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Its commonly heard that sugar causes cancer or makes it grow faster. In some ways, this makes sense. Every cell in your body uses blood sugar (glucose) for energy, including cancer cells. But cancer cells consume about 200 times more sugary items than normal cells. They need huge amounts of sugar to fuel their rapid growth.
Dr. Niranjan Naik, Director, Surgical Oncology, Fortis Memorial Research Institute, Gurugram gives you the details about all you need to know about how sugar relates to cancer.
However, there is no strong evidence that directly links sugary food to increased cancer risk, yet there is an indirect link. Eating sugar doesn’t necessarily lead to cancer. Consuming too many calories containing sweetners may result in weight gain.
Being overweight or obese puts you at a higher risk for cancer and other lifestyle diseases. Obesity is considered as a risk factor for development of cancers of breast, large bowel, esophagus (food pipe), pancreas, kidney, liver, upper stomach (gastric cardia), gallbladder, ovary, uterus, thyroid, myeloma (type of blood cancer), and meningioma (which is a type of tumor of brain).
Experts, including American Cancer Society and National Cancer Institute, do not think sugary food can cause cancer. They say the real culprit is obesity. Fat cells release inflammatory proteins called adipokines. They can damage DNA and eventually cause tumors. The fatter cells you have, the more of these proteins you’re likely to have. Being overweight or obese puts you at risk for at least 13 types of cancers including breast, liver and colon cancer. In fact, obesity is the biggest preventable cause of cancer second to that of smoking.
Some cancers may start due to high levels of insulin, the hormone that controls the amount of sugar in the blood. Insulin levels in blood depends on level of sugars in the blood. Fat cells also increase the level of female hormone, estrogen. After the menopause, this hormone made by fat cells can make cells divide faster in the breasts and uterus, thereby increasing the risk of cancer.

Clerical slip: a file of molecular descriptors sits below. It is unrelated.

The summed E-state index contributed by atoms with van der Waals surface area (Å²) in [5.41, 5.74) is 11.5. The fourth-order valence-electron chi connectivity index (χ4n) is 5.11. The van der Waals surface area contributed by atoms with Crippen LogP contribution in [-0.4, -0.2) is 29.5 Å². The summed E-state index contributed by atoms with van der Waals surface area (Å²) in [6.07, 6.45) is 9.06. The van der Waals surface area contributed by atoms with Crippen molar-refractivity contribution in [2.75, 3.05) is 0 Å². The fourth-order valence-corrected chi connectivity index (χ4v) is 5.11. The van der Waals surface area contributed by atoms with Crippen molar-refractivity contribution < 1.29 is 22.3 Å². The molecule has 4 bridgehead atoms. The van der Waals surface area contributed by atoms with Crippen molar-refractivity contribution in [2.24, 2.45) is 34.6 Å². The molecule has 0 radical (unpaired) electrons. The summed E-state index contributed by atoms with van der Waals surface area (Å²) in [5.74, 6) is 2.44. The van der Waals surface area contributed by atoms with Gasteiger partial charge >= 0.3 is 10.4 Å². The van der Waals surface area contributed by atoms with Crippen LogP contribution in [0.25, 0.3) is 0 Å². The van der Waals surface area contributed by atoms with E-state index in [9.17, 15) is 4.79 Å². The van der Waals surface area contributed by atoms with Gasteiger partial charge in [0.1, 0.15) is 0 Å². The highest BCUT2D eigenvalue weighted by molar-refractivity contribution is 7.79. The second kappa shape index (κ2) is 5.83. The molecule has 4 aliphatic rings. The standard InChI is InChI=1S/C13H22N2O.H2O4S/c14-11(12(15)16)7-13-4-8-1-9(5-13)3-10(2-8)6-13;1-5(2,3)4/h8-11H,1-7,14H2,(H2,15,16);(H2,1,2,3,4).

Even though sugar does not cause cancer directly, it’s still a good idea to eat less sugar. Research says you should restrict for a maximum of 6 teaspoons a day for women and 9 teaspoons for men. But most people consume about 22 teaspoons per day in different forms. That’s 130 pounds of sugar each year.
There’s no evidence that following a low-carb or a sugars-free diet lowers the risk of getting cancer, or boosts the chances of surviving if you are diagnosed. Following restricted diets with intake of very low amount of carbohydrate could damage health in the long term by eliminating foods that are good sources of fiber and essential vitamins. This is particularly important for cancer patients, as some treatments may result in weight loss and put the body under a lot of stress. Poor nutrition received from restrictive diets can affect the recovery, or even be life-threatening. For patients to recover, it is essential to get adequate nutrition for helping their bodies cope with treatment.
Although avoiding sugars won’t stop cancer, one can reduce the risk of getting cancer by making healthy lifestyle choices. Do regular exercise, lower the amount of added sugars in your diet and maintain a healthy body weight. (IANS)
With the festive season on in full swing, iconic brand Johnnie Walker, is all set to re-energize the country's after-hour culture. Through its one-of-a-kind campaign #RevibeTheNight, the brand brings together beloved music artists like Divine, Ritviz, Lisa Mishra, Taba Chake along with popular indie bands like When Chai Met Toast and Mad Boy Mink, among others to perform live across iconic community spaces in India.
The collaborative effort by Johnnie Walker aims to bring back the after-hour culture through live performances across popular hotspots in India. The brand's goal is drive social regeneration in India and bring back the vibe of socializing through local music artists and reignite the trade, driving social culture by executing the live events with Covid measures in place and a limited capacity audience capacity.
The collaborative effort by Johnnie Walker aims to bring back the after-hour culture through live performances across popular hotspots in India. | Photo by Vishnu R Nair on Unsplash
Prior to the world going into lockdown, the after-hour culture in India bloomed at celebrated community hubs, that eventually became a safe-haven for individuals, a place where they found their sense of self-expression and belonging, that fuelled progress. This community was driven through the culture of live music and enthralling performances that created their very own vibe, a vibe that built extraordinary, forever-lasting relationships. Through #ReVibeTheNight, one can reconnect with this community bringing music curated by artists who have a history of captivating crowds with their one-of-a-kind live experiences. Catch the gigs and live performances for artists in these venues/cities for the live performances.